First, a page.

There are some adjustments that can be done to the material that is applied to the mesh which can help bring out the saturation of color that you are looking for, but I want to check a few things as well. The image you are showing in the UE4 example above needs to have lighting built, does it still look as washed out once the lightmaps are built into the level? Also, what does your material look like, is it just the texture inputed into Base color? Also, what is your levels post process settings.

-Let me know

Eric Ketchum

Edited: Also check the texture’s settings in the Texture Editor. Try it without having sRGB checked

I’d guess the generic forward renderer didn’t do lighting properly in linear space, or didn’t use a tonemapper at all. The tonemapper causes some loss of contrast because it maps a large HDR range to a small LDR range, that’s a necessary evil.

You can disable the tonemapper with a show flag, and then it will use the simple gamma correction path.

Can you combat it with the contrast settings in PP, or increase the contrast in your lighting (less ambient so shadows are darker, more directional).

Can you explain how to do this “show flag” to disable the tonemapper?

Eric, I unchecked sRGB already. It was one of the first things I tried. It makes no difference.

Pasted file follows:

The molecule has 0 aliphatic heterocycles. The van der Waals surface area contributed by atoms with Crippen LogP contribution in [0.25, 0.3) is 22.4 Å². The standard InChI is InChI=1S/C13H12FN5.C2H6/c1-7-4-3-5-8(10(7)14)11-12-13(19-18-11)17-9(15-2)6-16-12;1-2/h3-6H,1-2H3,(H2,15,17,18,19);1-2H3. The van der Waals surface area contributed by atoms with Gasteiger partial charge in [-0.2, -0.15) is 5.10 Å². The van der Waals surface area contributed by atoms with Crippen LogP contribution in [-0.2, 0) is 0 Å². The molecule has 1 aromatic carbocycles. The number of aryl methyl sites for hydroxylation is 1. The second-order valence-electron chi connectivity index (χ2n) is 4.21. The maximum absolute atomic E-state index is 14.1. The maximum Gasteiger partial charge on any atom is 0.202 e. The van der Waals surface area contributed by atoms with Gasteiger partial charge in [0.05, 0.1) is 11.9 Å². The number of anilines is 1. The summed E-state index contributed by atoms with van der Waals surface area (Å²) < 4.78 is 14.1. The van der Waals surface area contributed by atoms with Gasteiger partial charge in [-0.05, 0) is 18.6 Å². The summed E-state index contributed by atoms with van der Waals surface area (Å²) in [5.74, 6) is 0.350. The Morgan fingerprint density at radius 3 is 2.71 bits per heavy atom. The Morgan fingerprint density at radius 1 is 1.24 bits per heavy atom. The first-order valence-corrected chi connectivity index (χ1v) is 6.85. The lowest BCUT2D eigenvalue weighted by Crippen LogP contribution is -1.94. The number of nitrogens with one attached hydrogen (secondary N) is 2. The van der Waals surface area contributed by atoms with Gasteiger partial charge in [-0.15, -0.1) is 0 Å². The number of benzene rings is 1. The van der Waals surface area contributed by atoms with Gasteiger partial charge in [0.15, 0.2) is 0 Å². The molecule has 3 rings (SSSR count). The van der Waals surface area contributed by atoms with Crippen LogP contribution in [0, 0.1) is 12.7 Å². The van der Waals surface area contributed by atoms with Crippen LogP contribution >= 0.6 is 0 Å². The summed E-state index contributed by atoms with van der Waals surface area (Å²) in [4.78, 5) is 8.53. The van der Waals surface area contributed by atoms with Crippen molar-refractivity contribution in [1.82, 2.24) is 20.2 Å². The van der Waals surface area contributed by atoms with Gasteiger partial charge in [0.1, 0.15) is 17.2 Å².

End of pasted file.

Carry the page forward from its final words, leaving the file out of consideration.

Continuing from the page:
Also the washout and color range issue shows up both with built and unbuilt lighting.

The material is extremely primitive. 0 (black) in the specular and the texture is wired directly into the Base color.

I will also point out that trying to exaggerate the diffuse texture in the material isn’t solving the problem and won’t actually be a proper fix. The problem is that Unreal isn’t faithfully reproducing the color range when shown in the viewport. sRGB makes no difference, lighting makes no difference, Film effects don’t fix it because they only try to post-fix/hide the real problem. The only thing I haven’t figured out yet how to change is the gamma itself or the map from HDR to LDR – they are my last hope.

Daniel: some additional comments:

From the color grading page in the docs: “Note that bright colors become gradually brighter but much less than dark ones. Black remains black and there is a mostly linear part of the curve that is a bit steeper than the non tone-mapped curve would be. That results in some contrast enhancing.

There is a discrepancy in that the docs are indicating color grading should cause contrast enhancing but you’re saying it can cause contrast lost. Which statement is the true one?